Casaubon's Book

“…and that’s true love and homegrown tomatoes.” – Guy Clark

Guy Clark’s song is true – and over here we’ve got homegrown tomatoes and true love coming out our ears. The true love can be put up for winter until it is chilly and huddling together for warmth looks good, but the tomatoes, well, they have to be eaten, and preserved. So that’s what your blogiste is doing today.

You might as well listen to the song while I’m at it:

Comments

  1. #1 Mike
    August 30, 2010

    With two working parents and a 13 month old toddler and no nearby relatives to watch our daughter, too many of our tomatoes have rotted instead of getting preserved. But even with that we have over 4 gallons of salsa canned in the basement and about 10 gallons of romas sitting on the porch ready to be preserved.

  2. #2 Ken
    August 30, 2010

    The city of Northbrook IL told a resident to get rid of her tomato plants because they don’t look as nice as suburban grass:

    http://triblocal.com/Northbrook/detail/209712.html

  3. #3 Stephen B.
    August 30, 2010

    Those stories such as Ken just posted, about outlaw veggie gardens just continue to amaze me, even though I’ve been reading them for several years now.

    I will say that the reader comments usually appended to the newspaper articles, more and more, seem to be voicing support for gardens, fruit trees, chickens, etc. Even one such reader mentioned that this situation is changing due to the changing economic times. This is why I love reading online newspaper article reader comments. Even though they can be very hostile and nasty, it’s interesting to watch the social situation evolve.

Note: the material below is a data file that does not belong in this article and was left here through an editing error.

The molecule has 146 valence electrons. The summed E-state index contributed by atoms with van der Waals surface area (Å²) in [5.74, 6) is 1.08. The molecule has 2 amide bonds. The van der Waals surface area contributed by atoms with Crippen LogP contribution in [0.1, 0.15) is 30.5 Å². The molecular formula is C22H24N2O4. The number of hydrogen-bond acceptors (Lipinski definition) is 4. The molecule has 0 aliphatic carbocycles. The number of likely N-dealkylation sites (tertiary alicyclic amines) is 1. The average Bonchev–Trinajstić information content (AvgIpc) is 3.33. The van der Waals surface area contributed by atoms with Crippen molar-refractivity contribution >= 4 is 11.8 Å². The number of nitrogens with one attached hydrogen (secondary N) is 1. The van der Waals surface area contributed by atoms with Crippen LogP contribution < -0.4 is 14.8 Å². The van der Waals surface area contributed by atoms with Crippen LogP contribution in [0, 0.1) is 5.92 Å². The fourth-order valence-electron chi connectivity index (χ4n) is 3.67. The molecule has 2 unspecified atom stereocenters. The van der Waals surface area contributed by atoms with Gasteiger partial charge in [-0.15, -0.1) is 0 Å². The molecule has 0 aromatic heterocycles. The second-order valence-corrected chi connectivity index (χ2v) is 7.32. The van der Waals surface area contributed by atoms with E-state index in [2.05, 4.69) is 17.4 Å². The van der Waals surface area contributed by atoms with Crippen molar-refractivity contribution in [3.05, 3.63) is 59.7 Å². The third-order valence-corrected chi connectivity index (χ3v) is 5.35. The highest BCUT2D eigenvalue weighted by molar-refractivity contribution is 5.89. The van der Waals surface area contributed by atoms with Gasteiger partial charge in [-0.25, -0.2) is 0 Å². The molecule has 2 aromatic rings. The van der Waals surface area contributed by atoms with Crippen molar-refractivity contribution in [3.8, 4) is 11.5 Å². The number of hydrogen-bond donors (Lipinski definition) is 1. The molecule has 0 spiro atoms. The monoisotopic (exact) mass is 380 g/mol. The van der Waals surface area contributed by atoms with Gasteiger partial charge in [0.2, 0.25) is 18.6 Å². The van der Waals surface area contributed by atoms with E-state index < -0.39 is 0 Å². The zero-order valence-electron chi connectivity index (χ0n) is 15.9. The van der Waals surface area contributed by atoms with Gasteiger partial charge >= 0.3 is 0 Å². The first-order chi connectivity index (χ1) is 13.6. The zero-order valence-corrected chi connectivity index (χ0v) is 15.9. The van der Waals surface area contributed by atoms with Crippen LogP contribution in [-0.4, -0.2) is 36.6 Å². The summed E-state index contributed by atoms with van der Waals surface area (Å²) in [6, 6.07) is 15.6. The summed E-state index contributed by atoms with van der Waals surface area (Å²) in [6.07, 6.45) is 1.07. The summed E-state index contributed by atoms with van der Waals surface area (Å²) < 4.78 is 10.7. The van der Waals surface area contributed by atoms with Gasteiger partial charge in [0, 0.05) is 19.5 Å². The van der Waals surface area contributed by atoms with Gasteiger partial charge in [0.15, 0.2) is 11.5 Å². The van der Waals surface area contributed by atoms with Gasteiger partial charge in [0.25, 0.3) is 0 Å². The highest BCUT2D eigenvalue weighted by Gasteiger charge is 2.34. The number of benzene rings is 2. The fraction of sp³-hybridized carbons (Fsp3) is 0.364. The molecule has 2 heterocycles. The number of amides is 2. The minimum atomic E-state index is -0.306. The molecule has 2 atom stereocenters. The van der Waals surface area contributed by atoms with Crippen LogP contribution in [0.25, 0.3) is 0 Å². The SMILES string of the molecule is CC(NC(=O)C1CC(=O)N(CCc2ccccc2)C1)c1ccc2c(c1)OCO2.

4. #4 Ewan R
    August 30, 2010

    Amusingly a colleague of mine has a completely different take on homegrown tomatoes – to paraphrase him

    “this year I grew tomatoes, they’re a lot like store bought tomatoes, only they cost me maybe five times as much, and didn’t taste quite as good”

    Apparently money can buy you home grown tomatoes. Poopy ones. Latterly he decided to return said plants to the wild, and ran his mower over them.

    Ken’s comment scares me somewhat, living in suburbia as I do, with all the lawn regulations (which thankfully as yet aren’t enforced very stringently from observation of the neighbors yard) and my desire to expand my vegetable garden so that I can be producing nothing on a larger scale – I’ll be mightily upset should the city come tell me I can’t grow nothing but grass (of between 0.25 and 4″ in height)

  5. #5 melissa
    August 30, 2010

    Thanks for the song, it was very amusing for me and my daughters. I live in one of the poorer parts of town, downtown. The nice thing about it is that when we want to make some part of our yard into garden, no one really cares, or we get nice comments from the neighbors. Living simply is easier in some ways here that I think it would be in the suburbs, simply because we live among people who have even less than we do.

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